Washington has found itself in a very difficult position because it cannot directly accuse Islamabad of attacking the convoys, nor can it continue to tolerate this state of affairs because Pakistan territory is its main artery for supplying its forces. Other corridors will simply be unable to take its place in the foreseeable future. And making adjustments in the midst of a military campaign is expensive and entails delay, and there is fighting to be done every day. Pakistan understands all that very well, but apparently the White House does not.

The recent events in Pakistan clearly indicate that people in Obama’s administration are “calculating” the possible consequences of their actions very poorly. The situation in Pakistan is actually controlled by the military, as Washington could have guessed after the assassination of Benazir Bhutto. Instead of reaching clear-cut agreements with the Pakistanis, the opposite happened. Still, success or failure in Afghanistan lies not in “democratic change” but in reaching a compromise with the Pakistani military. You don’t need to be a great visionary to see that; you just need to be able to analyze facts: the fact of information coming out about secret contacts between the Karzai administration and Mullah Omar and other hardline Taliban warlords, for example. The contacts were initiated this fall, and in August there was evidence that Pakistani armed forces commander Parvez Kiyani gave the Taliban the go-ahead for contacts with Karzai. That actually is nothing more than simple arithmetic.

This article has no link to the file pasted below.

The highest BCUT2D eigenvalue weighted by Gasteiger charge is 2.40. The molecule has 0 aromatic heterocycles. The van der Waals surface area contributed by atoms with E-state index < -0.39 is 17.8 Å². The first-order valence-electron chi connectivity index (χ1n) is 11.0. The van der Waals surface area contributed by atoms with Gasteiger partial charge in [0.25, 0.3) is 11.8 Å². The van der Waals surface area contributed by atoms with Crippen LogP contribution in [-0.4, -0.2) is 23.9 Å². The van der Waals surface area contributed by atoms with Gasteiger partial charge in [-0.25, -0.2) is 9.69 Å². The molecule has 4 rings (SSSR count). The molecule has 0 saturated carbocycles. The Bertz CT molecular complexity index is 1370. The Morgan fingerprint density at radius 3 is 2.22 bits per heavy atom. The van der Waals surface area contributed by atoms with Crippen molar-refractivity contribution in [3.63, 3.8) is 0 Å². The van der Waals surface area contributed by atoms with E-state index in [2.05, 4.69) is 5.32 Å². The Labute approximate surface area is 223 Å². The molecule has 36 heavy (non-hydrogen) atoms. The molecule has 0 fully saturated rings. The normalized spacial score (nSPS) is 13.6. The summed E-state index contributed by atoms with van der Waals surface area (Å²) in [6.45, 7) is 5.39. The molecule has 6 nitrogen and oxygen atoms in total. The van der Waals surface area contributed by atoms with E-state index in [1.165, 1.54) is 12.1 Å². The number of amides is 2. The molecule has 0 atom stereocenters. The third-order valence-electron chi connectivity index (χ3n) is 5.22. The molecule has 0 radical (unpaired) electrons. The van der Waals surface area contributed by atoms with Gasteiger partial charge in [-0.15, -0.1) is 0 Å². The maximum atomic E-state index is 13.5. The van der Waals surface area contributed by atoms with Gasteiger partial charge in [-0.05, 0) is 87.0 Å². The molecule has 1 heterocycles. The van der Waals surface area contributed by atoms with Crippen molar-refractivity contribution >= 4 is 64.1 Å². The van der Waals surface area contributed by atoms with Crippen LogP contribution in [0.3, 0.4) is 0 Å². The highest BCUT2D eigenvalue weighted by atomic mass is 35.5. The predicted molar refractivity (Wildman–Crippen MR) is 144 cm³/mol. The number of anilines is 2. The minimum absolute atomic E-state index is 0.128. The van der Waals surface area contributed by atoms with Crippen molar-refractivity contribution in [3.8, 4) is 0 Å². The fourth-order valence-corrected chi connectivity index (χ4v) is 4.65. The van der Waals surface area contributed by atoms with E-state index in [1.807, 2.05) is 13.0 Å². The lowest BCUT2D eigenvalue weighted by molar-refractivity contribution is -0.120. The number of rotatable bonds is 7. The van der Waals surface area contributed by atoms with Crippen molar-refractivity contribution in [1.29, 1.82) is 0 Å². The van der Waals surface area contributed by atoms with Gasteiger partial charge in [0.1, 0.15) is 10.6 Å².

Therefore, we should now expect a second act to the “play,” namely the hardening of Karzai’s position regarding the length of the Americans’ stay in Afghanistan. That will be an excellent indicator of the status of the contacts between the Taliban and Afghanistan’s current leader. If Karzai becomes increasingly insistent on reducing the number of foreign troops in the country, it will mean progress is being made in the consultations. But we should not delude ourselves: the contacts are not about integrating the Taliban into the government, but about terms under which Karzai can resign with honor. He will only be able to remain in office should a figurehead be needed for a short time who would be acceptable to the West and allow them to feel their defeat less keenly. The more so because the US Senate has publicly committed itself to helping Karzai conclude a package deal with the Taliban leadership. But all that is just “putting a good face on a bad deal” in order to show voters that they did not spill blood and collect taxes in vain.

Source: New Eastern Outlook